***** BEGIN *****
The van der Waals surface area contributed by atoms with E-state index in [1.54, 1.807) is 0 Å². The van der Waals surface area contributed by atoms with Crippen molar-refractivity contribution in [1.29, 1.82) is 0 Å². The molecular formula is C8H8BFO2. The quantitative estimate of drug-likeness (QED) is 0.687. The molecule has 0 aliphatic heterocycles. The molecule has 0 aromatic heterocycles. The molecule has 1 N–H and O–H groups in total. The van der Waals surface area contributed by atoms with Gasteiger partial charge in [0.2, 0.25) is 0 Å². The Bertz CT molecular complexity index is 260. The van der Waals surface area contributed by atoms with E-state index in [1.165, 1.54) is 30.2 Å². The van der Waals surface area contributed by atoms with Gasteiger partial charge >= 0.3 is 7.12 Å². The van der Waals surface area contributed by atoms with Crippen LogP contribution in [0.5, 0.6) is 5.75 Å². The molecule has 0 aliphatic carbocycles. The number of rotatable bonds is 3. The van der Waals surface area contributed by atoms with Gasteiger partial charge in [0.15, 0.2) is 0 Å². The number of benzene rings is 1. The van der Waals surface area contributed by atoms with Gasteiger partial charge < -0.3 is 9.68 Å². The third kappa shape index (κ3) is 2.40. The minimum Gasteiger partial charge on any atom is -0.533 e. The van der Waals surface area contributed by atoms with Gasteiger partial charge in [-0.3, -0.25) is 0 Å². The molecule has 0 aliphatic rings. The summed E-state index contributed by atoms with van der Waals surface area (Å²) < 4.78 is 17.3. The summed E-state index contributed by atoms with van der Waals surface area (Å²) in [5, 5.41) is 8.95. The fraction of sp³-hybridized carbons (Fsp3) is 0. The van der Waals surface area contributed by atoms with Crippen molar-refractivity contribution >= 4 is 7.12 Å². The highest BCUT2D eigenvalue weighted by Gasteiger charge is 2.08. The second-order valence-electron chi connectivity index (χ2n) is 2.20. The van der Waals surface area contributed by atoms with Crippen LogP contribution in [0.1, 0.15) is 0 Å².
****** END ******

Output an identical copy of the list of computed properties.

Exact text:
The van der Waals surface area contributed by atoms with E-state index in [1.54, 1.807) is 0 Å². The van der Waals surface area contributed by atoms with Crippen molar-refractivity contribution in [1.29, 1.82) is 0 Å². The molecular formula is C8H8BFO2. The quantitative estimate of drug-likeness (QED) is 0.687. The molecule has 0 aliphatic heterocycles. The molecule has 0 aromatic heterocycles. The molecule has 1 N–H and O–H groups in total. The van der Waals surface area contributed by atoms with Gasteiger partial charge in [0.2, 0.25) is 0 Å². The Bertz CT molecular complexity index is 260. The van der Waals surface area contributed by atoms with E-state index in [1.165, 1.54) is 30.2 Å². The van der Waals surface area contributed by atoms with Gasteiger partial charge >= 0.3 is 7.12 Å². The van der Waals surface area contributed by atoms with Crippen LogP contribution in [0.5, 0.6) is 5.75 Å². The molecule has 0 aliphatic carbocycles. The number of rotatable bonds is 3. The van der Waals surface area contributed by atoms with Gasteiger partial charge in [0.15, 0.2) is 0 Å². The number of benzene rings is 1. The van der Waals surface area contributed by atoms with Gasteiger partial charge < -0.3 is 9.68 Å². The third kappa shape index (κ3) is 2.40. The minimum Gasteiger partial charge on any atom is -0.533 e. The van der Waals surface area contributed by atoms with Gasteiger partial charge in [-0.3, -0.25) is 0 Å². The molecule has 0 aliphatic rings. The summed E-state index contributed by atoms with van der Waals surface area (Å²) < 4.78 is 17.3. The summed E-state index contributed by atoms with van der Waals surface area (Å²) in [5, 5.41) is 8.95. The fraction of sp³-hybridized carbons (Fsp3) is 0. The van der Waals surface area contributed by atoms with Crippen molar-refractivity contribution >= 4 is 7.12 Å². The highest BCUT2D eigenvalue weighted by Gasteiger charge is 2.08. The second-order valence-electron chi connectivity index (χ2n) is 2.20. The van der Waals surface area contributed by atoms with Crippen LogP contribution in [0.1, 0.15) is 0 Å².